Unless we change our thinking and behavior, a tipping point of dramatically negative change lies ahead in the US, though how quickly it will engulf us we do not know. Positive change is not likely as a result of the 2020 presidential election, with so many Democratic candidates making so many unaffordable promises. And if Trump is reelected, both the nation’s financial condition and its place in the world will continue to diminish.
The nation’s bleeding balance sheet requires intensive care. The national debt has jumped up again with the Trump tax cuts, as has the federal budget deficit (both political parties are responsible for this).
Projections show that without intervention those patterns will worsen, unless legislation creates stiff tax increases on the wealthy (the top 20 percent of earners pay 40 percent of all federal taxes), or severe cuts are made to benefit programs such as Social Security and four health care programs (Medicare, Medicaid, CHIP, and marketplace subsidies)) which together in 2017 consumed 50 percent of the federal budget. Defense Department operations consumed 15 percent and interest payments on the national debt consumed 7 percent.
We live in extraordinary times with numerous unexpected and (in our lifetimes) unprecedented changes afoot. More and more people are falling behind, falling into homelessness and poverty even though many of them work fulltime. While the unemployment rate is at historic lows, most job increases are at the low end of the wage scale, and wide spread rebirth of good paying manufacturing jobs just isn’t going to happen.
The American economy is changing rapidly and we are the canaries in our own coal mine, the “indicator species” of events to come as a result of: digital innovation, increased robotic capabilities, low wages, temporary “gigs” in “scut work” jobs, living in cars, many employers’ brutal demands on “temp” employees, exploding housing prices, higher rents, widespread depression and drug addiction (often addictions stumbled into as brief escapes from the pain of changes mentioned above.)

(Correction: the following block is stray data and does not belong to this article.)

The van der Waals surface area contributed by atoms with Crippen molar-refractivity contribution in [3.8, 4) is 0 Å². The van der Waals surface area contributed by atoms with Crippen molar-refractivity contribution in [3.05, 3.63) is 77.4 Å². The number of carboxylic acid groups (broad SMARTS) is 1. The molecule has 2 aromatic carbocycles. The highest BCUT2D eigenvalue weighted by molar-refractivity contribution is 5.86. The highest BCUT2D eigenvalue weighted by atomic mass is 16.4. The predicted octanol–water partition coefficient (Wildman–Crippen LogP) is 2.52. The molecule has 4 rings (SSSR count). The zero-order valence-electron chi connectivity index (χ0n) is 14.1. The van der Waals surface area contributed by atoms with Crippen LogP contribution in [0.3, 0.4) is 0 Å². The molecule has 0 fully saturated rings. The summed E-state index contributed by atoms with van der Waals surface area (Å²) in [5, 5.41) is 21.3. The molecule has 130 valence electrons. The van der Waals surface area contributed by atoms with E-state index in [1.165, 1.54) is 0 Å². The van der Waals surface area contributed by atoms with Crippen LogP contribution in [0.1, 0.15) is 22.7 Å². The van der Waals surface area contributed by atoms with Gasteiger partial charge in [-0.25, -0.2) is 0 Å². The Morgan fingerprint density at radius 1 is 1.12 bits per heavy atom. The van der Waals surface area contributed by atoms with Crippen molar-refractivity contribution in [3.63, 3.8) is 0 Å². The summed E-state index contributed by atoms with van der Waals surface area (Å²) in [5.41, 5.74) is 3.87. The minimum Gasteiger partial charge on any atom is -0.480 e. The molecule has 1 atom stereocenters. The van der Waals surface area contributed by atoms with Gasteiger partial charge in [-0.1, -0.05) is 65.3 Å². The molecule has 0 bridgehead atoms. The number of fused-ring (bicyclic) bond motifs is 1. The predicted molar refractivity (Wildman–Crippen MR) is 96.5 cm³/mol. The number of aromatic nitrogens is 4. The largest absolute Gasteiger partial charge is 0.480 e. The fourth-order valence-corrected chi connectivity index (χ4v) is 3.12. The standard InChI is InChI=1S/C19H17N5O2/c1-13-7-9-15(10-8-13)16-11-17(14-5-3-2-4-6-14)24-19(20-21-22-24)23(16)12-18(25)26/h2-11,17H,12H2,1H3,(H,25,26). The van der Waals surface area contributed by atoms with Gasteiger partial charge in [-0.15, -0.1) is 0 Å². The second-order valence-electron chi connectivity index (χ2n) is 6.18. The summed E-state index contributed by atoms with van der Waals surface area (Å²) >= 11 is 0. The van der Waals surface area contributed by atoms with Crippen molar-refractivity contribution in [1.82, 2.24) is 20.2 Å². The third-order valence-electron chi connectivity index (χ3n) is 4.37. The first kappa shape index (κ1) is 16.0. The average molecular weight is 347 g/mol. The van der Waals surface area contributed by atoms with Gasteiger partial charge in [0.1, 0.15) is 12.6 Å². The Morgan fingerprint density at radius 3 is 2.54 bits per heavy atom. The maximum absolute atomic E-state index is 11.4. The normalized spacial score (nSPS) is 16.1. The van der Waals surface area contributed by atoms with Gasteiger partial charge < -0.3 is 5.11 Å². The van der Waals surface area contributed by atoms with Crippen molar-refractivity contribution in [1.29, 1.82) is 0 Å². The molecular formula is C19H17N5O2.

Though we need new ideas, neither Democrats nor Republicans have seriously addressed these problems. Democrats years ago abandoned their traditional commitment to the working class population of America. Instead, they began multiple adulterous affairs with Wall Street, big banks and major corporations to finance their re-election campaigns, all the while hypocritically pretending the cornucopia of big money has no impact on their votes in Congress. (Republicans pretend the same.)
Republicans seem incapable of caring about anything except simplemindedly “starving the beast” of government, except when it came to increasing the national debt by a trillion and a half dollars in one fell swoop in December 2017, based on Trump’s specious notion of goosing the economy. They goosed it, but after several months of a sugar high little has been accomplished, except companies using tax savings to buy back their own stock and provide dividends to shareholders. Meanwhile, the nation has plunged further into debt.
Private companies’ investments in expansion remain in negative territory according to “Forbes” magazine (Sept. 28, 2018). The business oriented web site, “Market Watch” (Oct. 28, 2018), noted, “The historical evidence shows that changes or levels of taxes don’t have much impact on investment.”